Don’t be afraid of Manufacturing Process Variation (1/2)


Too many companies approach engineering tolerances as black and white, all-or-nothing mindset. Dimensions are within tolerance and deemed good or out of tolerance and unacceptable. Things are more complicated than that.

First and foremost all processes have variations. Variations are natural and normal. The two most important questions are:

1- Is your process under control?

2- Is your process capable?

Is your process under control?

A process is under control when its variability is the results of a multitude of small random causes also called common causes.  By their own nature these causes cannot be assigned, they come from small changes in the raw material, the settings of the machine, the operator or even external conditions (temperature, humidity, lighting…)

A process which is subject to a special cause will behave erratically and is considered out-of-control. Special causes can be traced back to at least one event which is why we also call them assignable causes.

In order to determine whether your process is under control, engineers typically conduct a capability study by measuring a set of products (at least 30) and using statistical tools to analyze the data. As indicated earlier a process which is influenced by common causes will present what is called a normal distribution. The standard deviation characterizes the width of the distribution.

The technique to monitor your process and assure that it stays under control consists of collecting data periodically and reporting them on a statistical chart. It is recommended to have the machine operator  collect a few products on a regular basis (commonly five parts every hour) and plot the data points on a statistical chart. The chart shows upper and lower control limits. When values are outside the control limits the process is not stable and the operator stops production

Is your process capable to meet the customer requirements?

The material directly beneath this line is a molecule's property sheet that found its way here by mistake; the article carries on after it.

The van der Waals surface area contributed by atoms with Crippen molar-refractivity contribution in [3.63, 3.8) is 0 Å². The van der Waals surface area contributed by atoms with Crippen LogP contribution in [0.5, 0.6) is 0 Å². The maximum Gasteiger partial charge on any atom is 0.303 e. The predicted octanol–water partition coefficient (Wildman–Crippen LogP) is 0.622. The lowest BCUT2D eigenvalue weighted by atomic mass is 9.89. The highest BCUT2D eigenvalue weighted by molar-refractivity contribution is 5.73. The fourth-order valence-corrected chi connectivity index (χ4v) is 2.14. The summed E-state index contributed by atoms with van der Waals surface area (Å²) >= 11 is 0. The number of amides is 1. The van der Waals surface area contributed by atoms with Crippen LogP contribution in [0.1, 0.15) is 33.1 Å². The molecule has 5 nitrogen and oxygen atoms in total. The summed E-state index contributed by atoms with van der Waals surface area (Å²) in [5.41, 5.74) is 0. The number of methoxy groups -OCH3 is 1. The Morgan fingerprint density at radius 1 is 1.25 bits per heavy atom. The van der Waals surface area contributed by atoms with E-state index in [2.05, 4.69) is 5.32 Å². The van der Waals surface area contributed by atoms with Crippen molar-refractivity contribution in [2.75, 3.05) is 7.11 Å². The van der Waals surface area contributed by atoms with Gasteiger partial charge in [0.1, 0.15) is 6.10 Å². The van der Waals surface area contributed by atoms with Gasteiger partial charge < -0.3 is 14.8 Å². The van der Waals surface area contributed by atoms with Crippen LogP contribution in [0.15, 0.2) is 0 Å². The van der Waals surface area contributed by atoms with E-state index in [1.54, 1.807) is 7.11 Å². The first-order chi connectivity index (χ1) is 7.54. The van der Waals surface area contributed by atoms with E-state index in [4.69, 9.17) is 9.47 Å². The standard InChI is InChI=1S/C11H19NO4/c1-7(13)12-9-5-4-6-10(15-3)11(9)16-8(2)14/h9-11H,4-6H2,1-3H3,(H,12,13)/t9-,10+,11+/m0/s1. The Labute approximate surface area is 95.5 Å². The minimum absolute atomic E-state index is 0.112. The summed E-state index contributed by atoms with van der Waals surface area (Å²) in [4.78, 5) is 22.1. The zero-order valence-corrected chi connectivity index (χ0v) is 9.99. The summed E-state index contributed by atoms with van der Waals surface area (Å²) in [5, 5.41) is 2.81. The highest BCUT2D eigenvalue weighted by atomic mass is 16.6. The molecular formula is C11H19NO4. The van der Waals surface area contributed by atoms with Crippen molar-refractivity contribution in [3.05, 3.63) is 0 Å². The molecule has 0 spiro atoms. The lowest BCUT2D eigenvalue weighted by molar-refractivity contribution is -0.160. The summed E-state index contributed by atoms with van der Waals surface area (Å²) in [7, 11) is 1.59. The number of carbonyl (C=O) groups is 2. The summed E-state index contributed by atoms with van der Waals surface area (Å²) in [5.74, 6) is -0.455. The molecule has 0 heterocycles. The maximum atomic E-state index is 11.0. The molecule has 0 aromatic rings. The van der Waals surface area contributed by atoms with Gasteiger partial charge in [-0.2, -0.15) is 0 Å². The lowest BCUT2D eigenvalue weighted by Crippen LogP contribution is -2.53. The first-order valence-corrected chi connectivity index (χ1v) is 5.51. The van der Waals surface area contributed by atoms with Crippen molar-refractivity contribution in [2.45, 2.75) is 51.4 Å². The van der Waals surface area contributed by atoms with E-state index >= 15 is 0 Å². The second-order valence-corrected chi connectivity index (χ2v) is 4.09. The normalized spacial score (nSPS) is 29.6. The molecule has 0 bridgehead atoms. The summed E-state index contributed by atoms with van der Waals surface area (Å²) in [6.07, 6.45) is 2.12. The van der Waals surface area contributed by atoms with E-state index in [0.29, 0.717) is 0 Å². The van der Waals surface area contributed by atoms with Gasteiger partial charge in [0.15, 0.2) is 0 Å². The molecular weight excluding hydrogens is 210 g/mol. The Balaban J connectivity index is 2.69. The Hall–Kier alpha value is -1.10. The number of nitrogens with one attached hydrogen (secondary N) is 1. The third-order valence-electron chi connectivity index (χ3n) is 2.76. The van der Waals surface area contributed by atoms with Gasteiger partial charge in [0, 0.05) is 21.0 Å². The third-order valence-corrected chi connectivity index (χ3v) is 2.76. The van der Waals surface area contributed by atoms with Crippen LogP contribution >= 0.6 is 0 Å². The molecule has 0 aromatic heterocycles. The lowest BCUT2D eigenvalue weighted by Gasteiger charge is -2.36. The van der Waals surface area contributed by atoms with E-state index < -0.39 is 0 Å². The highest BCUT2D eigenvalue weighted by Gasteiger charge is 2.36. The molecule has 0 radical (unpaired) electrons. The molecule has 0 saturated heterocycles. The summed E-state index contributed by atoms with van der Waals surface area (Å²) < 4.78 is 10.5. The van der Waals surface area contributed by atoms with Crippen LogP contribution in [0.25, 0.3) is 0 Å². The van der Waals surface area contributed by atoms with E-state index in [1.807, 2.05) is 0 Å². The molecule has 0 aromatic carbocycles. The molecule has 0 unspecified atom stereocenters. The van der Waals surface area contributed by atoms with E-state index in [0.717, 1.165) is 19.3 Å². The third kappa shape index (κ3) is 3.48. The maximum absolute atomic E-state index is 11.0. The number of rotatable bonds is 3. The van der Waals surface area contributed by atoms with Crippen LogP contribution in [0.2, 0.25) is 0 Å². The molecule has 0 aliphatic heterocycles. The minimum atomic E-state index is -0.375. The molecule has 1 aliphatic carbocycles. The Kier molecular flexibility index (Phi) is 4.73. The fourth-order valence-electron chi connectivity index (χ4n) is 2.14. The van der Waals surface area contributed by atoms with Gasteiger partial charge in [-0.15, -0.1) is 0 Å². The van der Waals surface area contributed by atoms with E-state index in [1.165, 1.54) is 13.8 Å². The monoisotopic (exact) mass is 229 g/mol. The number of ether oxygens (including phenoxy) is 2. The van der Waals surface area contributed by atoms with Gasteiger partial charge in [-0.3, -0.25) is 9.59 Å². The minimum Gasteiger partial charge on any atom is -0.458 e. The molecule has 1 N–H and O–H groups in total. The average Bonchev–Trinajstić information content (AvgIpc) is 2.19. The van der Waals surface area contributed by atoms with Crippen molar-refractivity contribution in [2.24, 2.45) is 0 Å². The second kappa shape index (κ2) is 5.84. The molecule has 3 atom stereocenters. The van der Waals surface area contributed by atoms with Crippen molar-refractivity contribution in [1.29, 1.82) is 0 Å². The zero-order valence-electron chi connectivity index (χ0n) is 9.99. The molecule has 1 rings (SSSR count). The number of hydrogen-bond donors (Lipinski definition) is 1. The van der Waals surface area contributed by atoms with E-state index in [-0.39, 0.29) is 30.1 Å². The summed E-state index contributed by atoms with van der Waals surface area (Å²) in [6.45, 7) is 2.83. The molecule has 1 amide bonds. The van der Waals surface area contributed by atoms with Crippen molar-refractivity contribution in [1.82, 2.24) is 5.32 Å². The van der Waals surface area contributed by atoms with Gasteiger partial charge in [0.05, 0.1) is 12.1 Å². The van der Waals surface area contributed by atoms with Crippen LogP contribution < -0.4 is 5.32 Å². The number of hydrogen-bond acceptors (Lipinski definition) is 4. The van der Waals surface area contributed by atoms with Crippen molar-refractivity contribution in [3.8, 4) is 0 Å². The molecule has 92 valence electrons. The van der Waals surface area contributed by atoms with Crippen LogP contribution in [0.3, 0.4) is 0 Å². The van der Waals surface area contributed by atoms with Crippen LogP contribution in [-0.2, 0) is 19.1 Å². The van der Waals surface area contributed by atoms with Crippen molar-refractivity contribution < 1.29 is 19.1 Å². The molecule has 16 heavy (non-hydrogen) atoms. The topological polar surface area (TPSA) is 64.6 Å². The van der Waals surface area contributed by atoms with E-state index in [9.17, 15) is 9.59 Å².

Analyzing and monitoring process variations and declaring your process in control and stable is independent from meeting the customer specs. Here comes the notion of capability.

Once you know the variability of a process (i.e. standard deviation) then you can compare it to the customer tolerances and determine whether your process is capable of meeting the customer requirements. It is not a binary pass/fail indicator (i.e. capable/not capable) but it is an index that defines the ability of a process to produce a product that meets the customer specs. Today’s customers expect the manufacturer to know how good they are to comply with their requirements, to develop a plan to improve and to monitor and share the results.

Cp is the index that measures the process-variation range to the specification range while Cpk accounts for process centering.

Centering a process is much different than reducing variation, most of the time it involves tool adjustment or machine settings.


Let’s consider that your office’s regular business hours start at 8AM. The door opens at 7:50AM and your boss is giving you a 10 min grace period, hence we can say that your boss’s expectation is that you start work at 8AM +/- 10 minutes.

Now let’s assume that it takes you on average 30min to go to work. Over a period of 30 days you are tracking the duration of your commute and the results are between 25 and 35 min (i.e. 30 min +/- 5min). If you compare the +/- 10min  provided by your company and the actual +/-5min variation in your commute time, the conclusion is that you are highly capable to meet your boss’s expectations (i.e. Cp > 1.66).

It does not mean that you will never be late as your trip to work may be disrupted by a special cause (e.g. traffic jam, school bus, construction works) and by their own natures these are hard to predict or control.

Now if you leave home at 7:50m and regardless of the +/- 5min fluctuation in your commute time you will not make it on time. This is an example of a non centered distribution. The remedy is to leave earlier without changing anything to the method of transportation.

In the second part of this blog post we will look at how Central Midori is using statistical tools.